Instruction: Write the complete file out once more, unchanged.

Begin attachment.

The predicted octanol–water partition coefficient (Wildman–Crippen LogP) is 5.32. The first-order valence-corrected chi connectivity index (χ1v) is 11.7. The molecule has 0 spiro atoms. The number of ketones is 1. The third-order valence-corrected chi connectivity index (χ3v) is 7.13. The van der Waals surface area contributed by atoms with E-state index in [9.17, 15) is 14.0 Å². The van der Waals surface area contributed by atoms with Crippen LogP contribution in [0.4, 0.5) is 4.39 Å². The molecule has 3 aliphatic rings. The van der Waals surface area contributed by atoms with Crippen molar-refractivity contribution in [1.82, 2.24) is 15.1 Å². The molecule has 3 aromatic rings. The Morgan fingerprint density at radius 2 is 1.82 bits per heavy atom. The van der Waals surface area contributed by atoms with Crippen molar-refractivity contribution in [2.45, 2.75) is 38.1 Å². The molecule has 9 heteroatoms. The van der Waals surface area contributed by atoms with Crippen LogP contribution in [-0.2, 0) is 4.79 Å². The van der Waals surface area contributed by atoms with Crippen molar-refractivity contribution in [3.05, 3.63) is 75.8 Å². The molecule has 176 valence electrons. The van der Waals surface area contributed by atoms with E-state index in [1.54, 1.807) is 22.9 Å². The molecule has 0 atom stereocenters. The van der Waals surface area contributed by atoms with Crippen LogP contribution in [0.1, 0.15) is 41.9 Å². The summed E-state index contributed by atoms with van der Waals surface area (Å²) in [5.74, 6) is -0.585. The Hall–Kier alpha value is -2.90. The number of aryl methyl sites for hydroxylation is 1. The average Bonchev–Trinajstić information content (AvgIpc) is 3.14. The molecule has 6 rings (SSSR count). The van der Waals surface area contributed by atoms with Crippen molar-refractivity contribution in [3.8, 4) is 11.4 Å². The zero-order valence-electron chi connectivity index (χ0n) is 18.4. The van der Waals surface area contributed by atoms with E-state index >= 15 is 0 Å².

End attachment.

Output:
The predicted octanol–water partition coefficient (Wildman–Crippen LogP) is 5.32. The first-order valence-corrected chi connectivity index (χ1v) is 11.7. The molecule has 0 spiro atoms. The number of ketones is 1. The third-order valence-corrected chi connectivity index (χ3v) is 7.13. The van der Waals surface area contributed by atoms with E-state index in [9.17, 15) is 14.0 Å². The van der Waals surface area contributed by atoms with Crippen LogP contribution in [0.4, 0.5) is 4.39 Å². The molecule has 3 aliphatic rings. The van der Waals surface area contributed by atoms with Crippen molar-refractivity contribution in [1.82, 2.24) is 15.1 Å². The molecule has 3 aromatic rings. The Morgan fingerprint density at radius 2 is 1.82 bits per heavy atom. The van der Waals surface area contributed by atoms with Crippen molar-refractivity contribution in [2.45, 2.75) is 38.1 Å². The molecule has 9 heteroatoms. The van der Waals surface area contributed by atoms with Crippen LogP contribution in [-0.2, 0) is 4.79 Å². The van der Waals surface area contributed by atoms with Crippen molar-refractivity contribution in [3.05, 3.63) is 75.8 Å². The molecule has 176 valence electrons. The van der Waals surface area contributed by atoms with E-state index in [1.54, 1.807) is 22.9 Å². The molecule has 0 atom stereocenters. The van der Waals surface area contributed by atoms with Crippen LogP contribution in [0.1, 0.15) is 41.9 Å². The summed E-state index contributed by atoms with van der Waals surface area (Å²) in [5.74, 6) is -0.585. The Hall–Kier alpha value is -2.90. The number of aryl methyl sites for hydroxylation is 1. The average Bonchev–Trinajstić information content (AvgIpc) is 3.14. The molecule has 6 rings (SSSR count). The van der Waals surface area contributed by atoms with Crippen molar-refractivity contribution in [3.8, 4) is 11.4 Å². The zero-order valence-electron chi connectivity index (χ0n) is 18.4. The van der Waals surface area contributed by atoms with E-state index >= 15 is 0 Å².